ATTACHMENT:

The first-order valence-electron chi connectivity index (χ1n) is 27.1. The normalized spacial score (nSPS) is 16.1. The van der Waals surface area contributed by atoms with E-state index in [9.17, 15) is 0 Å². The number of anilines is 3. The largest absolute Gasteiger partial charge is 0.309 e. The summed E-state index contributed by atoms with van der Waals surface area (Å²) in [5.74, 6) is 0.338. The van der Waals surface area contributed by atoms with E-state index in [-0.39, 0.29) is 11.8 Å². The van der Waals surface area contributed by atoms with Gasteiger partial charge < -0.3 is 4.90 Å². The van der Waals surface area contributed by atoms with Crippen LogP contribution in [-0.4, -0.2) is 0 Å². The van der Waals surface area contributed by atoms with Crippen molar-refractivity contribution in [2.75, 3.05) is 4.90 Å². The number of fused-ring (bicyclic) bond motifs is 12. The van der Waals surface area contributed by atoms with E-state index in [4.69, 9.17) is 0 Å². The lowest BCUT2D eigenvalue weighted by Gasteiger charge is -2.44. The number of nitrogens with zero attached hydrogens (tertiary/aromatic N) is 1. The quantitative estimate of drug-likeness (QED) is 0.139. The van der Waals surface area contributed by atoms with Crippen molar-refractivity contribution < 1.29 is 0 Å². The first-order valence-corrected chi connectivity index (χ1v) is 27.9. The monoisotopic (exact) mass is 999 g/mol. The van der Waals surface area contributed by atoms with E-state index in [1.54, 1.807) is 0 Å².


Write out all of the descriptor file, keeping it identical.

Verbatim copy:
The first-order valence-electron chi connectivity index (χ1n) is 27.1. The normalized spacial score (nSPS) is 16.1. The van der Waals surface area contributed by atoms with E-state index in [9.17, 15) is 0 Å². The number of anilines is 3. The largest absolute Gasteiger partial charge is 0.309 e. The summed E-state index contributed by atoms with van der Waals surface area (Å²) in [5.74, 6) is 0.338. The van der Waals surface area contributed by atoms with E-state index in [-0.39, 0.29) is 11.8 Å². The van der Waals surface area contributed by atoms with Gasteiger partial charge < -0.3 is 4.90 Å². The van der Waals surface area contributed by atoms with Crippen LogP contribution in [-0.4, -0.2) is 0 Å². The van der Waals surface area contributed by atoms with Crippen molar-refractivity contribution in [2.75, 3.05) is 4.90 Å². The number of fused-ring (bicyclic) bond motifs is 12. The van der Waals surface area contributed by atoms with E-state index in [4.69, 9.17) is 0 Å². The lowest BCUT2D eigenvalue weighted by Gasteiger charge is -2.44. The number of nitrogens with zero attached hydrogens (tertiary/aromatic N) is 1. The quantitative estimate of drug-likeness (QED) is 0.139. The van der Waals surface area contributed by atoms with Crippen molar-refractivity contribution < 1.29 is 0 Å². The first-order valence-corrected chi connectivity index (χ1v) is 27.9. The monoisotopic (exact) mass is 999 g/mol. The van der Waals surface area contributed by atoms with E-state index in [1.54, 1.807) is 0 Å².